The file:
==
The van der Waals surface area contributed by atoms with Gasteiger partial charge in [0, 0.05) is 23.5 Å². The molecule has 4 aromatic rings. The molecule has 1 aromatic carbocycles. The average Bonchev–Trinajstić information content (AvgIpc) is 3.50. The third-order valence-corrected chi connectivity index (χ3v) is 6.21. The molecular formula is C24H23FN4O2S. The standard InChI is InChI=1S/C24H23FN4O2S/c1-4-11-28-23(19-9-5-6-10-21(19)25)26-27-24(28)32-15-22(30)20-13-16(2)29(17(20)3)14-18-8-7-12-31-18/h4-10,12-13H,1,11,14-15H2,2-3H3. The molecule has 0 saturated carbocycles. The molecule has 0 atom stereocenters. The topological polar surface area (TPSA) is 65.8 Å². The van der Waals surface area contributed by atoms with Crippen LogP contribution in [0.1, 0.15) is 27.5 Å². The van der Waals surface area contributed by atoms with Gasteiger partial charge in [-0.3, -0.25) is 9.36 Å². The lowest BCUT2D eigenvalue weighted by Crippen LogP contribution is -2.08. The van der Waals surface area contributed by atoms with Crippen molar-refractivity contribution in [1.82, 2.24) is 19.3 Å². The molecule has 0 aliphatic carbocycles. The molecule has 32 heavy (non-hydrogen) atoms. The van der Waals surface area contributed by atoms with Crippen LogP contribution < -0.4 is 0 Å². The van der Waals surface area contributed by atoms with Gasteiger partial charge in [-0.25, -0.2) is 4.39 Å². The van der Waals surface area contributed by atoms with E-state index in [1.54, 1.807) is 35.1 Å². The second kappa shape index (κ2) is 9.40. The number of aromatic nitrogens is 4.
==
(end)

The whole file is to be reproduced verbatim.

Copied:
The van der Waals surface area contributed by atoms with Gasteiger partial charge in [0, 0.05) is 23.5 Å². The molecule has 4 aromatic rings. The molecule has 1 aromatic carbocycles. The average Bonchev–Trinajstić information content (AvgIpc) is 3.50. The third-order valence-corrected chi connectivity index (χ3v) is 6.21. The molecular formula is C24H23FN4O2S. The standard InChI is InChI=1S/C24H23FN4O2S/c1-4-11-28-23(19-9-5-6-10-21(19)25)26-27-24(28)32-15-22(30)20-13-16(2)29(17(20)3)14-18-8-7-12-31-18/h4-10,12-13H,1,11,14-15H2,2-3H3. The molecule has 0 saturated carbocycles. The molecule has 0 atom stereocenters. The topological polar surface area (TPSA) is 65.8 Å². The van der Waals surface area contributed by atoms with Crippen LogP contribution in [0.1, 0.15) is 27.5 Å². The van der Waals surface area contributed by atoms with Gasteiger partial charge in [-0.3, -0.25) is 9.36 Å². The lowest BCUT2D eigenvalue weighted by Crippen LogP contribution is -2.08. The van der Waals surface area contributed by atoms with Crippen molar-refractivity contribution in [1.82, 2.24) is 19.3 Å². The molecule has 0 aliphatic carbocycles. The molecule has 32 heavy (non-hydrogen) atoms. The van der Waals surface area contributed by atoms with Crippen LogP contribution < -0.4 is 0 Å². The van der Waals surface area contributed by atoms with Gasteiger partial charge in [-0.25, -0.2) is 4.39 Å². The van der Waals surface area contributed by atoms with E-state index in [1.54, 1.807) is 35.1 Å². The second kappa shape index (κ2) is 9.40. The number of aromatic nitrogens is 4.